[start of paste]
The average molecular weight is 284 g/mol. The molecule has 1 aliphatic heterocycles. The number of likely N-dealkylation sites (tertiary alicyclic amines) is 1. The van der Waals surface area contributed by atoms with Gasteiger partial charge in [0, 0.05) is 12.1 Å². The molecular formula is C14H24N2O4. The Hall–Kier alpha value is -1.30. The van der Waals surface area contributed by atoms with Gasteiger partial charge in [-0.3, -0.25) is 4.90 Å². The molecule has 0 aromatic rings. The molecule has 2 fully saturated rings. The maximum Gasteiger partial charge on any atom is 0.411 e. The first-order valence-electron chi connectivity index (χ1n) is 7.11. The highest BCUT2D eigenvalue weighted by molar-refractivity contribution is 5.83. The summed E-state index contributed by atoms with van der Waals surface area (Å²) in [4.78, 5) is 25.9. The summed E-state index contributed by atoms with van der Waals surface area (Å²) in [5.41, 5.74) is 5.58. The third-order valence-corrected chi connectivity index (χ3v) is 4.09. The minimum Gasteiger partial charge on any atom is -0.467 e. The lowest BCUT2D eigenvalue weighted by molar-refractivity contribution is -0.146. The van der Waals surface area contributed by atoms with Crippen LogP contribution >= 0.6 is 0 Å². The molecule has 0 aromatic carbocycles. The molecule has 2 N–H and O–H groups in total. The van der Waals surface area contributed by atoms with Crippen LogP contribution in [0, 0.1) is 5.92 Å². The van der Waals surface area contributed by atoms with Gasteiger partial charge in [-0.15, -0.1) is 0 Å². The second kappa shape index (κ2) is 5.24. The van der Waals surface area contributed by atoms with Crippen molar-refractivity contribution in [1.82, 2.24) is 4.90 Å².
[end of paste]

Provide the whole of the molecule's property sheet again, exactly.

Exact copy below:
The average molecular weight is 284 g/mol. The molecule has 1 aliphatic heterocycles. The number of likely N-dealkylation sites (tertiary alicyclic amines) is 1. The van der Waals surface area contributed by atoms with Gasteiger partial charge in [0, 0.05) is 12.1 Å². The molecular formula is C14H24N2O4. The Hall–Kier alpha value is -1.30. The van der Waals surface area contributed by atoms with Gasteiger partial charge in [-0.3, -0.25) is 4.90 Å². The molecule has 0 aromatic rings. The molecule has 2 fully saturated rings. The maximum Gasteiger partial charge on any atom is 0.411 e. The first-order valence-electron chi connectivity index (χ1n) is 7.11. The highest BCUT2D eigenvalue weighted by molar-refractivity contribution is 5.83. The summed E-state index contributed by atoms with van der Waals surface area (Å²) in [4.78, 5) is 25.9. The summed E-state index contributed by atoms with van der Waals surface area (Å²) in [5.41, 5.74) is 5.58. The third-order valence-corrected chi connectivity index (χ3v) is 4.09. The minimum Gasteiger partial charge on any atom is -0.467 e. The lowest BCUT2D eigenvalue weighted by molar-refractivity contribution is -0.146. The van der Waals surface area contributed by atoms with Crippen LogP contribution >= 0.6 is 0 Å². The molecule has 0 aromatic carbocycles. The molecule has 2 N–H and O–H groups in total. The van der Waals surface area contributed by atoms with Crippen LogP contribution in [0, 0.1) is 5.92 Å². The van der Waals surface area contributed by atoms with Gasteiger partial charge in [-0.15, -0.1) is 0 Å². The second kappa shape index (κ2) is 5.24. The van der Waals surface area contributed by atoms with Crippen molar-refractivity contribution in [1.82, 2.24) is 4.90 Å².